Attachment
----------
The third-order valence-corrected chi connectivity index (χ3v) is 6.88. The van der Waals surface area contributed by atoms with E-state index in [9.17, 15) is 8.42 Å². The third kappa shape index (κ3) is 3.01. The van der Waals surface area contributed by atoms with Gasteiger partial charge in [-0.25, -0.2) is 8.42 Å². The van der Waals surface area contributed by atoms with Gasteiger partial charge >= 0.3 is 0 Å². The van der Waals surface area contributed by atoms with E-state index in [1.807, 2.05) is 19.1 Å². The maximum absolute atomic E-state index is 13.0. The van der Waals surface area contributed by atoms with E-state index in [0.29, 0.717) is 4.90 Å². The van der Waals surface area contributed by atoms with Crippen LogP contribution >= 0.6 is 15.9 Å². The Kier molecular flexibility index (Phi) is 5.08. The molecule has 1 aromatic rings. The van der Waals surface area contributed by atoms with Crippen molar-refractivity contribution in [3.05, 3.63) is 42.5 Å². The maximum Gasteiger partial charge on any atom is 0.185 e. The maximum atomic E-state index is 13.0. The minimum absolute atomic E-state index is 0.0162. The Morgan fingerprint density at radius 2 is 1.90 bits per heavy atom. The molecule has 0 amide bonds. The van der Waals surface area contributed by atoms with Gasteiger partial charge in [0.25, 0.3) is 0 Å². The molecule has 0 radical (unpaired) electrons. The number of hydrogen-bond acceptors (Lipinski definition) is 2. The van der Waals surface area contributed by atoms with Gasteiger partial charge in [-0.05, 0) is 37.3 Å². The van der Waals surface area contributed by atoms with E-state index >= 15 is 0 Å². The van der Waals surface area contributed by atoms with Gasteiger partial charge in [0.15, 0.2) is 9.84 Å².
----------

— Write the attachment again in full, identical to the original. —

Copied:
The third-order valence-corrected chi connectivity index (χ3v) is 6.88. The van der Waals surface area contributed by atoms with E-state index in [9.17, 15) is 8.42 Å². The third kappa shape index (κ3) is 3.01. The van der Waals surface area contributed by atoms with Gasteiger partial charge in [-0.25, -0.2) is 8.42 Å². The van der Waals surface area contributed by atoms with Gasteiger partial charge >= 0.3 is 0 Å². The van der Waals surface area contributed by atoms with E-state index in [1.807, 2.05) is 19.1 Å². The maximum absolute atomic E-state index is 13.0. The van der Waals surface area contributed by atoms with E-state index in [0.29, 0.717) is 4.90 Å². The van der Waals surface area contributed by atoms with Crippen LogP contribution >= 0.6 is 15.9 Å². The Kier molecular flexibility index (Phi) is 5.08. The molecule has 1 aromatic rings. The van der Waals surface area contributed by atoms with Crippen molar-refractivity contribution in [3.05, 3.63) is 42.5 Å². The maximum Gasteiger partial charge on any atom is 0.185 e. The maximum atomic E-state index is 13.0. The minimum absolute atomic E-state index is 0.0162. The Morgan fingerprint density at radius 2 is 1.90 bits per heavy atom. The molecule has 0 amide bonds. The van der Waals surface area contributed by atoms with Gasteiger partial charge in [0.25, 0.3) is 0 Å². The molecule has 0 radical (unpaired) electrons. The number of hydrogen-bond acceptors (Lipinski definition) is 2. The van der Waals surface area contributed by atoms with Gasteiger partial charge in [-0.05, 0) is 37.3 Å². The van der Waals surface area contributed by atoms with E-state index >= 15 is 0 Å². The van der Waals surface area contributed by atoms with Gasteiger partial charge in [0.15, 0.2) is 9.84 Å².